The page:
A 1942 classroom with old-style wooden desks, a chalkboard, and a large, blown-up grade-school class photo showing Charles L. Blockson, one of only a handful of Black children in a predominantly white group, greets you early in the exhibition. Blockson looks shy and pensive in the class photo. But it was a fourth-grade history class that fueled Blockson, then just 9 years old, with anger and lifelong determination. The reconstituted classroom is part of the “Charles L. Blockson Exhibition: an African and Afro-American Collection,” which opened Friday at the Centre Theater Gallery in Norristown...
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President Joe Biden spoke with the wife of women's basketball star Brittney Griner on Wednesday, telling her that he is working to secure her spouse's release from Russian detention, the White House said.
Two-time Olympic champion Griner -- who has been held in Russia since February -- faces up to 10 years in prison on charges of smuggling cannabis vape cartridges into the country.
"President Biden, joined by Vice President Harris, spoke today with Cherelle Griner, the wife of Brittney Griner who is wrongfully detained in Russia under intolerable circumstances," the White House said in a statement.
"The president called Cherelle to reassure her that he is working to secure Brittney's release as soon as possible," and read her a draft of a letter he is sending to the WNBA star, it added.
Griner, 31, was detained in the days before Russia began its full-on assault on Ukraine, after which the United States and its allies imposed unprecedented economic sanctions on Moscow.
Her case has become one of many sticking points in relations between the United States and Russia, with Washington putting its special envoy in charge of hostages on the case.
Griner had asked Biden to help free her from Russian prison in a hand-written letter presented to the White House on US Independence Day.
"I realize you are dealing with so much, but please don't forget about me and the other American Detainees," Griner wrote. "Please do all you can to bring us home."
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A Georgia prosecutor has said that she will not rule out calling former President Donald Trump before a special grand jury that is investigating his alleged attempt to overturn the 2020 election.
Fulton County D.A. Fani Willis spoke to NBC's Blayne Alexander about her plans to issue new subpoenas to Trump associates.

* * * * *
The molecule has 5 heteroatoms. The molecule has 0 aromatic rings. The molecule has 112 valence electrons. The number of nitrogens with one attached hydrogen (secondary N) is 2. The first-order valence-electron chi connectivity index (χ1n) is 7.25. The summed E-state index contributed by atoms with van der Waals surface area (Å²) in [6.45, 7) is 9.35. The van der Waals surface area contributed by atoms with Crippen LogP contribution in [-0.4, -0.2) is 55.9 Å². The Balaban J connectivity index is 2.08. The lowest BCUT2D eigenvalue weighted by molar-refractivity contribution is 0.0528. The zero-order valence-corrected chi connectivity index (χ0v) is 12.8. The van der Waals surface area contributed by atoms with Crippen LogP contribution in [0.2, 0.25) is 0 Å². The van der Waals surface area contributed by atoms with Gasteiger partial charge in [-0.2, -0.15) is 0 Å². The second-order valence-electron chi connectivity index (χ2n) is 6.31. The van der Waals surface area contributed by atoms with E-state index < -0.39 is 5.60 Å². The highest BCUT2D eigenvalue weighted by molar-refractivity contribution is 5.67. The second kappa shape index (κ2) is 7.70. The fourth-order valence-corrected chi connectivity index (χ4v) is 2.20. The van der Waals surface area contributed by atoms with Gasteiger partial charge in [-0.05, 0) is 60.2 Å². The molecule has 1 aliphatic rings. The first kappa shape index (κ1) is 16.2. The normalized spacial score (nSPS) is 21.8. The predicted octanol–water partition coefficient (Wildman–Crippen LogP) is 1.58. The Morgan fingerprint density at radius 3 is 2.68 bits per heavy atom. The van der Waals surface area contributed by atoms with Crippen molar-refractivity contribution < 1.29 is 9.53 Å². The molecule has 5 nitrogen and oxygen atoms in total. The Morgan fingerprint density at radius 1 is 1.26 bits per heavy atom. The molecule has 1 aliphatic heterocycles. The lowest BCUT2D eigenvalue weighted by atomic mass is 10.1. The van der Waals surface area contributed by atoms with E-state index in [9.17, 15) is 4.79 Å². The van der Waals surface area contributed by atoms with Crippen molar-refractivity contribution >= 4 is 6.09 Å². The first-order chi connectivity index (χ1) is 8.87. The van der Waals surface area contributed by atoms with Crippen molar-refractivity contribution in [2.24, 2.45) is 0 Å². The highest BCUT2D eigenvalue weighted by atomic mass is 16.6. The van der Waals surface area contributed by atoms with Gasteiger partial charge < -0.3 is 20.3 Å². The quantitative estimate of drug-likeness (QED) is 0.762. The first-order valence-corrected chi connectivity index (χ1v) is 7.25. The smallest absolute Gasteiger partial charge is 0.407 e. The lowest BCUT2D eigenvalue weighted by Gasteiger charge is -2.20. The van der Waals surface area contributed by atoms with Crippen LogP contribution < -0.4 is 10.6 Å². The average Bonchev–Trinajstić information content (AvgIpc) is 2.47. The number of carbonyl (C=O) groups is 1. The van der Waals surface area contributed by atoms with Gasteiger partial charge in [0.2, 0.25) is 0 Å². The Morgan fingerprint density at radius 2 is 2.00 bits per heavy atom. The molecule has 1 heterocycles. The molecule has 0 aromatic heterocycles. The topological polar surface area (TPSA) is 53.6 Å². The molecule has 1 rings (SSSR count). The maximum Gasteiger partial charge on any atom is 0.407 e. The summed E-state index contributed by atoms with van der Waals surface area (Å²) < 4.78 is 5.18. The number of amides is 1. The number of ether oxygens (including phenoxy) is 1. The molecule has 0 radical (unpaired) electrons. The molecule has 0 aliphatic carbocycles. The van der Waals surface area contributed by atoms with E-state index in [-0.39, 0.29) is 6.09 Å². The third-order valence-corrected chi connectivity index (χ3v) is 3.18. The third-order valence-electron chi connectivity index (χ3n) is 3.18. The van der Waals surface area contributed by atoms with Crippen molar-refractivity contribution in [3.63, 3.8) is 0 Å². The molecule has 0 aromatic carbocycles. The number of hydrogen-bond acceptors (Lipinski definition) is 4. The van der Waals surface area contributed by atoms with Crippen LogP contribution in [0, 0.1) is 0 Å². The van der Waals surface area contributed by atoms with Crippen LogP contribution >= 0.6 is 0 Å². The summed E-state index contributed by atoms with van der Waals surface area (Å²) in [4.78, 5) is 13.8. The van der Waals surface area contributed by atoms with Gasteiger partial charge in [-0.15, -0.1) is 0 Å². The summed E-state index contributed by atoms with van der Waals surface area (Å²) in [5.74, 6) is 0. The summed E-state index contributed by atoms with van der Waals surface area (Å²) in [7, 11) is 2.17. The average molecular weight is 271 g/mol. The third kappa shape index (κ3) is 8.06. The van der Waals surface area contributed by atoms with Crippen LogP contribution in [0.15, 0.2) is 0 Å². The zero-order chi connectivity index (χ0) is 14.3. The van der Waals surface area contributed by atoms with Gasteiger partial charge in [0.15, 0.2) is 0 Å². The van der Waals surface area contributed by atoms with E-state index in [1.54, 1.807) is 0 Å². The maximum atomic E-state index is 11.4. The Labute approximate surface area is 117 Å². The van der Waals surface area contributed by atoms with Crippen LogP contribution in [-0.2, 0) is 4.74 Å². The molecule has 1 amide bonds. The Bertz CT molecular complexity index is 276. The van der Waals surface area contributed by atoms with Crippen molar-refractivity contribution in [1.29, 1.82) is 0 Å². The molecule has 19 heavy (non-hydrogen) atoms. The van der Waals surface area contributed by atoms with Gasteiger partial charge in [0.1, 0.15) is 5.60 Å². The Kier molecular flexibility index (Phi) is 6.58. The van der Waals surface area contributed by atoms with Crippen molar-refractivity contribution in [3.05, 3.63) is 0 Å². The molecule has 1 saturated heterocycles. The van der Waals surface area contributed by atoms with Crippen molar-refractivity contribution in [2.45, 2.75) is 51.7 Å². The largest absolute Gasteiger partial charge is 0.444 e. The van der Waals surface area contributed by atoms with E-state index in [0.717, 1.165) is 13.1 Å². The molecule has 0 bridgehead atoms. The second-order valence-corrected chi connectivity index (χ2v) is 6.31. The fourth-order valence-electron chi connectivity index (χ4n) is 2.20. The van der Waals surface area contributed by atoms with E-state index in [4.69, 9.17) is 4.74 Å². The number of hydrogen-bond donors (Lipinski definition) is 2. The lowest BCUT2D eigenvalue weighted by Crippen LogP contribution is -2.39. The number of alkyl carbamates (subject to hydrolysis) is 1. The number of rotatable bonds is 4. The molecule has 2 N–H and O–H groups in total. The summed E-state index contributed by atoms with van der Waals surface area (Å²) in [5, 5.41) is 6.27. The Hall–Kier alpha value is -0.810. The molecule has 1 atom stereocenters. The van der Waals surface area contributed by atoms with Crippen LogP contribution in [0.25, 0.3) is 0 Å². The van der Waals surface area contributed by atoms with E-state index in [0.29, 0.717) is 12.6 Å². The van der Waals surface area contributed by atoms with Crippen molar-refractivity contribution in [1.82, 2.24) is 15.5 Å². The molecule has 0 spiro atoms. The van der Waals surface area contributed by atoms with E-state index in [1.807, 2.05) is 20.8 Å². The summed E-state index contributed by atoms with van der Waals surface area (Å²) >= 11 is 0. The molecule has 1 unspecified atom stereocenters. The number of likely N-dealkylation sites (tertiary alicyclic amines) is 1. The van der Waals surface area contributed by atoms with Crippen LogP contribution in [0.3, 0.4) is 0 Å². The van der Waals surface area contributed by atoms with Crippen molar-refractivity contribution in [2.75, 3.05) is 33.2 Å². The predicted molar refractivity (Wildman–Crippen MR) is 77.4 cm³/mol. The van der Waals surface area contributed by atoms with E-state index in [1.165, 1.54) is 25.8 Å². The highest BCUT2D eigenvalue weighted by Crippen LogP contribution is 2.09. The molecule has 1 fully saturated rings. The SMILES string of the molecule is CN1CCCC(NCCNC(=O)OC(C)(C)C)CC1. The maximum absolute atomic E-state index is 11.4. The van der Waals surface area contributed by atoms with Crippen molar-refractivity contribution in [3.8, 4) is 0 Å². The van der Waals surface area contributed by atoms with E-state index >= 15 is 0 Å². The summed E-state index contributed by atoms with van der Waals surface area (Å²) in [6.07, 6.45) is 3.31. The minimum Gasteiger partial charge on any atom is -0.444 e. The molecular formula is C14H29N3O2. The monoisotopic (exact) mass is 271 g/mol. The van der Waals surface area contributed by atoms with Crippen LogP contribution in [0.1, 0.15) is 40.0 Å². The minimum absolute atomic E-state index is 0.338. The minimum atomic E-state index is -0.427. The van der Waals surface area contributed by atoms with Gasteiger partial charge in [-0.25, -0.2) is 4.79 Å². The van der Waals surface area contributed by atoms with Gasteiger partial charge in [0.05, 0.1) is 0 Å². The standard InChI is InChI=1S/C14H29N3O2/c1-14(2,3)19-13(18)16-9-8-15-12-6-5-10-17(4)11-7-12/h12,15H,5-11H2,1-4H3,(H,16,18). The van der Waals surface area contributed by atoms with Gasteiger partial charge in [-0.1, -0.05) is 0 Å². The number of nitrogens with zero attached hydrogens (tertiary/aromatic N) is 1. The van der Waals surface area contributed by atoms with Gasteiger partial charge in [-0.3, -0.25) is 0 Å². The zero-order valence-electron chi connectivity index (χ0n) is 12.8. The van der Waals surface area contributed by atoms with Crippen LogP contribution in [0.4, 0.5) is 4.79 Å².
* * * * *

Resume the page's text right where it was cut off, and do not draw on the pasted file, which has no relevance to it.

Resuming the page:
"Yes," Willis replied, affirming that new subpoenas would be issued. "We'll just have to see where the investigation leads us. But I think that people thought that we came into this as some kind of game. This is not a game at all. What I am doing is very serious, is very important work and we're going to our due diligence in making sure that we look at all aspects of the case."
According to Alexander, Willis would not rule out a subpoena for Trump.
\u201cNEWS: In her 1st interview since yesterday's subpoenas, Fulton Co. DA Fani Willis tells me to expect more subpoenas of Trump associates in the coming weeks.\n\nNotably - she does NOT rule out a of subpoena of Trump himself. \n\nHer response to me: "anything's possible"\u201d— Blayne Alexander (@Blayne Alexander) 1657123477
"Anything's possible," Willis reportedly said.
A group of Trump associates, including Rudy Giuliani and Sen. Lindsey Graham (R-SC), received subpoenas from the grand jury this week.
Watch the video below from MSNBC.
Right-wing activist boasted of 'praying' with SCOTUS justices after they cited her organization's brief to overturn Roe
A right-wing activist whose organization wrote a brief that was cited by the United States Supreme Court in its decision to overturn Roe v. Wade also posted a video in which she boasted of praying with the justices.
Rolling Stone is reporting that Peggy Nienaber, who serves as the executive director of a ministry that falls under Liberty Counsel's umbrella organization, boasted that she and her associates are "the only people" who get an opportunity to pray with sitting Supreme Court justices.
A video obtained by the publication shows that Nienaber made the admission to a live streamer who was filming outside the court during a celebration of its decision to overturn 50 years of precedent on abortion rights.
"You actually pray with the Supreme Court justices?” the live streamer asked her at one point.
“I do,” Nienaber replied. “They will pray with us, those that like us to pray with them.”
Rolling Stone notes that this could be a conflict of interest for the justices who chose to pray with Nienaber.
"Such an arrangement presents a problem for the Orlando-based Liberty Counsel, which not only weighed in on the Dobbs case as a friend of the court, but also litigated and won a 9-0 Supreme Court victory this May in a case centered on the public display of a religious flag," the publication writes.
The Supreme Court did not reply to Rolling Stone's request for comment.